It may sound too strong to claim that the Harper government has displayed contempt for the UN itself, but the fact that after four-and-a-half years, the Prime Minister’s first speech to the General Assembly was this fall, and in a blatant attempt to secure a seat on the Security Council, speaks volumes. Every September, the General Assembly session begins with addresses from heads of government. PM Stephen Harper has gone to New York, met privately with some leaders and then left without giving a speech. Last fall, with critical discussions to prepare for the Copenhagen climate negotiations, the Prime Minister pointedly left New York for a photo op at Tim Horton’s. This incident led to the recent tag line in The Economist magazine, reporting on Canada’s failure to win a Security Council seat: ‘Better at doughnuts than diplomacy.’
I remember once, a long time ago, when I was at Sierra Club, speaking to a Conservative MP. I won’t use his or her name. I wouldn’t want her (or him) to feel the PM’s wrath.
At that time, Stephen Harper was Leader of the Opposition and I was pushing for any kind of commitment that, in power, the Conservatives would reduce Greenhouse gases. The answer stayed with me. Regardless of how achievable Kyoto would be, this MP saw no chance of the Conservatives being able to support action, because ‘Stephen will always see Kyoto as one of those UN things.’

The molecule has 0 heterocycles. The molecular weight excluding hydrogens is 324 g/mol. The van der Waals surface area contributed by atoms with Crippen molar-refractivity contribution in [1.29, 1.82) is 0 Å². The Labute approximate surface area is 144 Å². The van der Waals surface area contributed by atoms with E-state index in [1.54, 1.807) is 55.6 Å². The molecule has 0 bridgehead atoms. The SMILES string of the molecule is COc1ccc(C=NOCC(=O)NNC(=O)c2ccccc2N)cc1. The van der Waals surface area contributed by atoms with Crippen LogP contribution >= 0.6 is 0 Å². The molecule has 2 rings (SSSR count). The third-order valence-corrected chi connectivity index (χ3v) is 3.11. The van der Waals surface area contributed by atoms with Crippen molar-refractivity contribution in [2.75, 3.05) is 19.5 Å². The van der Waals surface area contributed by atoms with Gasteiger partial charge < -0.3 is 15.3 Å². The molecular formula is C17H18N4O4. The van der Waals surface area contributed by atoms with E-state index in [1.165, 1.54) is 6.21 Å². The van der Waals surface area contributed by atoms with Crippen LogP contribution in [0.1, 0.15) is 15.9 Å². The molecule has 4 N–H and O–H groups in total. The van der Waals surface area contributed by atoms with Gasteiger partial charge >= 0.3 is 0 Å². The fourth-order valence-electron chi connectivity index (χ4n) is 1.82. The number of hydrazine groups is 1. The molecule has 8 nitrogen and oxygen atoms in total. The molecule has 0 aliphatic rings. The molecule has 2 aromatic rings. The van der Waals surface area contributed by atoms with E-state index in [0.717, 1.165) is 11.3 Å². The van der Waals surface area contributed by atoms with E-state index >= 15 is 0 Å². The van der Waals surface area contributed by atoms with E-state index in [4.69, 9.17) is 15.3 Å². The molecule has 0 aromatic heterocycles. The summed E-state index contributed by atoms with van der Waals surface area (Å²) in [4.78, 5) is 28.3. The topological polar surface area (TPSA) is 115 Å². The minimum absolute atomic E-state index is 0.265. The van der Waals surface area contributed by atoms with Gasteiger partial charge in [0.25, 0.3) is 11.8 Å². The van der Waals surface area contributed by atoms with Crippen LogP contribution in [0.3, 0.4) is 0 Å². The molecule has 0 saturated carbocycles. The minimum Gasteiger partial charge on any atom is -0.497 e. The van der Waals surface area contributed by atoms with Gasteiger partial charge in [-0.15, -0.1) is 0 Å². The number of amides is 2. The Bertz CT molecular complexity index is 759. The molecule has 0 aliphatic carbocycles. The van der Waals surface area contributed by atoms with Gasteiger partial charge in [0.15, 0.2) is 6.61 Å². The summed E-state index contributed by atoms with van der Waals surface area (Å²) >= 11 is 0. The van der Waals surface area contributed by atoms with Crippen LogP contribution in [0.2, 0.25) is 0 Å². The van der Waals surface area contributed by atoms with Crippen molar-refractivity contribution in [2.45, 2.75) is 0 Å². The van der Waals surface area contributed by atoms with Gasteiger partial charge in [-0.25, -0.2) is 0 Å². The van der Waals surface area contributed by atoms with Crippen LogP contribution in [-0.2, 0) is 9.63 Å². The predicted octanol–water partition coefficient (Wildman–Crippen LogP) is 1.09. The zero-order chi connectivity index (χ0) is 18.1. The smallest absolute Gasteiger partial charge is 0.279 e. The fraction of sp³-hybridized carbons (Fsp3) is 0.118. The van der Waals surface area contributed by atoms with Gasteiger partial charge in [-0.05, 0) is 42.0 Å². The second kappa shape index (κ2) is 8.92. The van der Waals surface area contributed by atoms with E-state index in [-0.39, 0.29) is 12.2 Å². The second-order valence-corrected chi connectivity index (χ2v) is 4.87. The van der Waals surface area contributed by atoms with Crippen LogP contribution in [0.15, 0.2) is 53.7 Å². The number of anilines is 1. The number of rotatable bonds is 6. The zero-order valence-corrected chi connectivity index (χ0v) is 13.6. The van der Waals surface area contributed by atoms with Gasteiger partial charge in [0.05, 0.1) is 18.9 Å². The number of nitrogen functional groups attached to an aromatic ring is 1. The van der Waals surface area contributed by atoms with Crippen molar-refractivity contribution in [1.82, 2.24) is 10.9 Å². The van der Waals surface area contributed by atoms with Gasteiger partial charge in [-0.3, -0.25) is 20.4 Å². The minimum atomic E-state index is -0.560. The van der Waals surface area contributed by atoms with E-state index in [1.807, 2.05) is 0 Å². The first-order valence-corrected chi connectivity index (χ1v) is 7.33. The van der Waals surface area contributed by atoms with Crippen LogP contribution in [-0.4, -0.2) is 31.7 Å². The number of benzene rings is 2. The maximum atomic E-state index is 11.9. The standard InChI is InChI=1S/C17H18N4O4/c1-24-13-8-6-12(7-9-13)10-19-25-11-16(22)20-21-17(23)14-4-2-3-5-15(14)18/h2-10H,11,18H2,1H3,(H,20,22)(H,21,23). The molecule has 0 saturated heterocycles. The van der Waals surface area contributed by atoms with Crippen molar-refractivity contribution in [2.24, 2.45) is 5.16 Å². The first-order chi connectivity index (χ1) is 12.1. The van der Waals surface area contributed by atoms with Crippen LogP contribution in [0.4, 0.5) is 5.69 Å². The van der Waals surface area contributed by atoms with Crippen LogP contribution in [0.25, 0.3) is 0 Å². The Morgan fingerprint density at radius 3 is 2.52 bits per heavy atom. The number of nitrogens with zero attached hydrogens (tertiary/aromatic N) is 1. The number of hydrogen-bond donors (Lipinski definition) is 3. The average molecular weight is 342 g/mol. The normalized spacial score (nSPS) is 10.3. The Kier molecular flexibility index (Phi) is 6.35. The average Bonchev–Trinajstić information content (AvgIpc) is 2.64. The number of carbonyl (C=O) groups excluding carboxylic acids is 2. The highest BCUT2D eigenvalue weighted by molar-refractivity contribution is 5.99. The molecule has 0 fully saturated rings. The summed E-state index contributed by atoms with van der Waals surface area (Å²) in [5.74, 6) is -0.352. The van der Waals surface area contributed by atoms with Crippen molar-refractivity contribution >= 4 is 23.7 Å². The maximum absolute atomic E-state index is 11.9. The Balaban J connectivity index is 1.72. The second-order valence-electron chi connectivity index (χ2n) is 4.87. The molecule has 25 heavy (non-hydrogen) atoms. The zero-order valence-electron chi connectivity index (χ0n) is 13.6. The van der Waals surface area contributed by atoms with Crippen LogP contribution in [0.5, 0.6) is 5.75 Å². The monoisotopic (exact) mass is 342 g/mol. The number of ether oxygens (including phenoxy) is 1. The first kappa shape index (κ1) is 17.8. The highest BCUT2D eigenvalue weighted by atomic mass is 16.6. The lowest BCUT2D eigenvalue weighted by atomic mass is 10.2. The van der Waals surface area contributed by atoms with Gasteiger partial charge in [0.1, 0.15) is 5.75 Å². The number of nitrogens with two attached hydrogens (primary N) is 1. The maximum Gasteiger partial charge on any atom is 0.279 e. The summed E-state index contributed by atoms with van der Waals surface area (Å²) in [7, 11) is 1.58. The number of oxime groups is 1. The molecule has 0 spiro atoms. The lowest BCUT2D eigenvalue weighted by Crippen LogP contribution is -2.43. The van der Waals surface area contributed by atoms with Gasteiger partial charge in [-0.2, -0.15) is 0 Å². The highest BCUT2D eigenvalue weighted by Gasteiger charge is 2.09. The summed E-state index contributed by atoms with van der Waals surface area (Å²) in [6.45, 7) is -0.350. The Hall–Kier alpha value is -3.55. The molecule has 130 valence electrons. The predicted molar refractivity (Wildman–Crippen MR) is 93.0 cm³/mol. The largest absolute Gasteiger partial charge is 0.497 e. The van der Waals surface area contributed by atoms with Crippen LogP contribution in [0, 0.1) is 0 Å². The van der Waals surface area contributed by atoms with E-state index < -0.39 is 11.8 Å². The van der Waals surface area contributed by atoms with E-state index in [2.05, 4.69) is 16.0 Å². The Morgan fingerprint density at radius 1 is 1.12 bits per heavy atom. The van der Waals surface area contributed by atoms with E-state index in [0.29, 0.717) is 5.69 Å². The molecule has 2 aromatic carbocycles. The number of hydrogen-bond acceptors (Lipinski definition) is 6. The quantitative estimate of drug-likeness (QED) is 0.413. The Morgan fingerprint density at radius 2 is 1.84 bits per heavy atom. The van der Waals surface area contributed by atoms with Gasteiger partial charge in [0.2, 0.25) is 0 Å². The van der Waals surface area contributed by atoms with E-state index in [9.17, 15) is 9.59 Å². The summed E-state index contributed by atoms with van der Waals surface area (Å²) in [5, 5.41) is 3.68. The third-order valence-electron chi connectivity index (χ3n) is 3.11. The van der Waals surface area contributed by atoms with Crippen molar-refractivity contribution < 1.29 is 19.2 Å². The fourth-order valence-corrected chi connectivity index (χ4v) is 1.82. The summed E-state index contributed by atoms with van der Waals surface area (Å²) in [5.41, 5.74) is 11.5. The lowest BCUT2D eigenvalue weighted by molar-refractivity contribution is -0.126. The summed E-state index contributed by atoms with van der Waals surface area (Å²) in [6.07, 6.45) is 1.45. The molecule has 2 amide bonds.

In the wake of the Security Council vote, a disturbing number of journalists and editorial opinion have attacked the United Nations, instead of admitting, as former UN Ambassador Stephen Lewis has, that Canada no longer deserves to be there. Lorrie Goldstein in the Toronto Sun called the UN a ‘nest of vipers’ and suggested we should pull out of climate talks. The Globe and Mail suggested the Harper government was right not to pander for votes and claimed it was a problem that the UN allowed for secret ballots.
The Harper government itself first blamed Michael Ignatieff, who had said in advance of the vote that, with the Harper government record, Canada no longer deserved the seat. Of course, governments around the world were unlikely to have heard about Ignatieff’s comments. If they had, it is unlikely they would have any more effect than the desperate distribution of maple syrup by Canadian diplomats on the morning of the vote. PM Harper then claimed that Canada stood on principle and that the vote amounted to a ‘popularity contest.’
We have fallen so far, so fast. Where once Lester Pearson won the Nobel Peace Prize, where once a Canadian Ambassador to the UN, Paul Heinbecker, worked so effectively for the International Criminal Court that the Bush Administration tried to have him fired, where once Canada’s prestige in the world was a function of the heavy lifting we did globally on issue after issue, we now cannot muster the votes to win a seat when the competition is Portugal.
As a country, Canada is still loved in the world. It is not about popularity. It is about being a good country with a bad government. The nations and peoples of the world would love to see us as the kind of country about which Bono said ‘The world needs more Canada.’ We need to be that country again.
Elizabeth May has a long involvement with United Nations agencies and international work. In 1990, she was awarded the United National Environment Programme Global 500 Award.